Most initial discussion about behavioral targeting is based on the assumption that data -- and more specifically, data crunching technologies -- are what drive BT e-mail campaigns. While this is true enough on its face, the deeper issue is aligning customer-centric and ideally customer derived data with well understood goals, explains Arthur Sweetser, vice president of marketing at e-mail optimization firm e-Dialog.
Behavioral Insider: What is the current status of behavioral methodologies among your e-mail marketing clients?
Arthur Sweetser: We do performance reviews on a regular basis, and every time we report, behaviorally based email campaigns outperform promotionally based ones. The differentials are huge, by nine or ten times or more. It's very clear and compelling that if you send a message to a 35-year-old man who very recently abandoned a shopping cart while shopping for a blue shirt, you're going to do much better than if you sent him a generic newsletter.
The challenge is that the numbers are not nearly as big. We're used to doing batch and blast mailings up over seven figures -- but by their nature, behaviorally driven mailings have a far smaller scope, maybe in the thousands. And of course, once clients see how much more impact [behavioral mailings] have, they want behavioral to ramp up right away in the millions too. But of course we have to explain it doesn't work that way.
BI: Do you see progress being made in scalability?
Sweetser: The databases are growing and getting deeper, but we're still very early. It's only been about three years that we've had online behavioral targeting at any scale. At first it was just get a list and start mailing. Now we're growing historical data based on numerous campaigns, data on who opens emails, and when and where they are in the sales cycle. As the quantity of data explodes, the race is on for quality of data and relevancy.
In many ways, when it comes to email behavioral is still a bright shiny toy that nobody quite knows how to play with yet. I mean, you get just mountains of data from Coremetrics and Omniture, click stream, search history, browsing history, sales history -- and the question becomes what to focus on. For many clients the first instinct is confusion.
BI: Given how overwhelming the choices can be, how do you advise marketers entering the behavioral arena?
Sweetser:Yes, there are clear guidelines. The main thing is always to start with the basics. For one thing, we've never had a client who hasn't made money by focusing on abandoned shopping carts. Beyond that, there's a clear lesson that to be successful at behaviorally based mailing, you need to think in terms of service first and promotion second.
The most relevant data and thus the most effective communications we find come from dialog related to actual service. Netflix is a great model. They take the occasion of a sale, or the time between an order and when it's delivered, not only to tell the customer that an order's shipped -- but to find out what else the customer might be interested in. When an order's on the way or has just been delivered, it's the perfect time not only to say thank you but to survey customers about what they think about products and solicit their opinions about likes, dislikes and other interests. We're big champions of those kinds of transaction-based, consumer-driven data points.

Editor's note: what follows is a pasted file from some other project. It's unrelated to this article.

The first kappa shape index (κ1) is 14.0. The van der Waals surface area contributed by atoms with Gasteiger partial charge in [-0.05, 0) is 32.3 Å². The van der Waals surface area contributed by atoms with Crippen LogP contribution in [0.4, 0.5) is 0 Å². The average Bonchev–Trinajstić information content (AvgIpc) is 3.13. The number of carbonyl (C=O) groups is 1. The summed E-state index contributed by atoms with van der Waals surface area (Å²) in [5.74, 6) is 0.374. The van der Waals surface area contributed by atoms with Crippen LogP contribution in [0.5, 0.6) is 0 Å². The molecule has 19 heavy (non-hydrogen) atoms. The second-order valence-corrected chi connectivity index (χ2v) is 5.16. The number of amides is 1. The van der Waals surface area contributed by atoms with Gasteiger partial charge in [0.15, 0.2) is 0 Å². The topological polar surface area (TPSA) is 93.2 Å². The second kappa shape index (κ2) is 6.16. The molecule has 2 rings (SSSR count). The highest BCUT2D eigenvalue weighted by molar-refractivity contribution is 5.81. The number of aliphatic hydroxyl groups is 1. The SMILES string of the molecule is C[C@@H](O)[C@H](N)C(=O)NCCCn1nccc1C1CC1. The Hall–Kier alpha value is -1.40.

BI: What is the role of creative in the process?
Sweetser: The next step, once you've begun to know more about who a customer is, is the creative challenge of customizing a message. Hand-in-hand with the analytic challenges are creative ones -- which is why customizing dynamic publishing platforms to tailor content is such a crucial area of technology.
Clients are getting a lot more savvy. They're getting that you can't just grab a list, 1990 style, and start mailing. Before you start you need to step back and make an effort to bring together all the data you have internally on your customers. Many new clients now take at least two or three months to load all the data they can from their central CRM databases before they begin mailing.
Underlying this is a realization that while lists are growing, they're not growing as fast as they were. There's increasing saturation out there. The last I heard, consumers were seeing an average of 36 emails incoming every day -- and over half of those were permission-based. So to differentiate yourself from the pack, relevancy and timing are now all-important. Innovation is being pushed by a healthy dose of paranoia. Customers have much higher expectations for online shopping than they do when they walk into a Wal-Mart. There's now zero tolerance for irrelevance.
BI: What do you see as the most important challenges and issues in the short term as behavioral gains more traction in your space?
Sweetser: Part of drilling down is technology, but there's also a need for intellectual capital on the part of the client, a vision of where they want their marketing to go, and a clear sense of what they want from a campaign. The norm, unfortunately, is that people start with loads of data and then try to derive a strategy from it. ...We're looking to get clients... to reverse that order.